Among Emily Carr’s many companion animals, she retained a special affection for her Javanese macaque monkey, Woo, pictured here with her in 1930. Carr obtained the monkey in 1923 from a pet shop in downtown Victoria. The monkey “named herself” on her first night in Carr’s home, with her “sad wailing, ‘Woo, woo, woo,’” Carr wrote in her story collection The Heart of a Peacock. Woo had her own corner in Carr’s studio and may have inspired the artist’s creativity. “Some of Woo’s stupid critics might well have learned, from my monkey, ingenuity, thoroughness,” Carr wrote. “Every object must be felt, smelt, tasted, pulled to pieces before her curiosity was satisfied.” When Carr fell ill in 1937, Woo was sent to live at Vancouver’s Stanley Park Zoo.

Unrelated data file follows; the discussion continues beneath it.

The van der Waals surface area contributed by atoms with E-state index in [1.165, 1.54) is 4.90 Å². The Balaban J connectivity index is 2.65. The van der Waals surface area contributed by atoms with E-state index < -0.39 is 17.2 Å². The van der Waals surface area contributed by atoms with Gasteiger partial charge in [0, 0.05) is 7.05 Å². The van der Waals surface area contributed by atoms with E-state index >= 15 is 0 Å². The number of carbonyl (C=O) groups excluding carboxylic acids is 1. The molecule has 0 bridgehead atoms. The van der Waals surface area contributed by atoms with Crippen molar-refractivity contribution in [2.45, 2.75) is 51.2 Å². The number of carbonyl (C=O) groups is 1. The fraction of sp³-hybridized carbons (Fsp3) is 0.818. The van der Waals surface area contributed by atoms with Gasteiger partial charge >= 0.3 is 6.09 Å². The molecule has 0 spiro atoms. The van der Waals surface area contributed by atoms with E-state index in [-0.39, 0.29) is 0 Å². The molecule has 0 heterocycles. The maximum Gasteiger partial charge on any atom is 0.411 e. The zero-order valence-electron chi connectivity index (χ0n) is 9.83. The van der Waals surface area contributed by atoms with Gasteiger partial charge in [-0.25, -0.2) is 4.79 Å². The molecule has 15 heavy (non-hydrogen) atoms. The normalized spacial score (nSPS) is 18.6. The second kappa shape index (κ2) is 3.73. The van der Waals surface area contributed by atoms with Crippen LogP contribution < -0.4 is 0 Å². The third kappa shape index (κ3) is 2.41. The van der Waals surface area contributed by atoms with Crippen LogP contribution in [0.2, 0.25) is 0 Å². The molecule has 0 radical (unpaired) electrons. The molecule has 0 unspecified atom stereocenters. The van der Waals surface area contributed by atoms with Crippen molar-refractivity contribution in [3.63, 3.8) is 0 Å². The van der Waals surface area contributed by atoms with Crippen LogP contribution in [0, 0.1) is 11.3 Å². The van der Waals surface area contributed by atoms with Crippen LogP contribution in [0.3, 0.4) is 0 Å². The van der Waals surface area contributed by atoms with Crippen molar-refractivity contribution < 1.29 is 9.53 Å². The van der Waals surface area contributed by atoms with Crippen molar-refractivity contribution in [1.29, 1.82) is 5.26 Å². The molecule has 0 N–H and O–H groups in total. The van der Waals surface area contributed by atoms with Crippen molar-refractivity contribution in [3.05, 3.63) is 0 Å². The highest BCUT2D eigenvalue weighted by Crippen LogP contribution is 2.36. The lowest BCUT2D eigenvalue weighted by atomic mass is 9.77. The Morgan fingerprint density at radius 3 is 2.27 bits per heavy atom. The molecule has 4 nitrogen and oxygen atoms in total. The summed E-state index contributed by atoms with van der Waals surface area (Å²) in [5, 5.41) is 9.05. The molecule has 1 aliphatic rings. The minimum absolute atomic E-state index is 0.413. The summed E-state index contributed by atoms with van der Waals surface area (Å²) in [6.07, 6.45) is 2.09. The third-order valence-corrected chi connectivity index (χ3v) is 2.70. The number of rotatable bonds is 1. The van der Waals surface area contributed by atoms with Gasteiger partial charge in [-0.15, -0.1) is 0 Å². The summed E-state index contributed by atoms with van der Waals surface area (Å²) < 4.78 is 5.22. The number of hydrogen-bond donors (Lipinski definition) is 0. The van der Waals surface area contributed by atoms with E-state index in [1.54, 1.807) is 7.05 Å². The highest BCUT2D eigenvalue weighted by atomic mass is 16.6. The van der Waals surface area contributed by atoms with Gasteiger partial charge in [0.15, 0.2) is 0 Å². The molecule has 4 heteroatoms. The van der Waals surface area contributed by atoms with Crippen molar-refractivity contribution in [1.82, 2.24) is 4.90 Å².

“It is so true, and strange that having all in the eyes of the world as prime minister, Pat alone seems to be the one life I truly possess,” Prime Minister William Lyon Mackenzie King wrote in his diary on July 12, 1941. Pat was King’s beloved Irish terrier — well, one of them. Neighbours Godfroy and Joan Patteson gave King the first Pat — “the truest friend I ever had” — in 1924. The dog, pictured here with King, lived seventeen years. When Pat fell ill in 1940, King postponed a cabinet meeting to be by his side. In his book Being Prime Minister, J.D.M. Stewart quotes a King aide as saying that the prime minister looked favourably on anyone Pat liked, “from Cabinet ministers on down." In 1941 the same couple gave King the second Pat, who died six years later. King’s private secretary, Edouard Handy, provided the third Pat, who was given away after King died in 1950. Regardless of whether, as rumoured, he consulted his dogs on matters of state, King sang to, read to, and walked with all of his treasured Pats. Present-day visitors to the Mackenzie King Estate — King’s summer home in the Gatineau hills north of Ottawa — can enjoy tea and scones at Café Pat.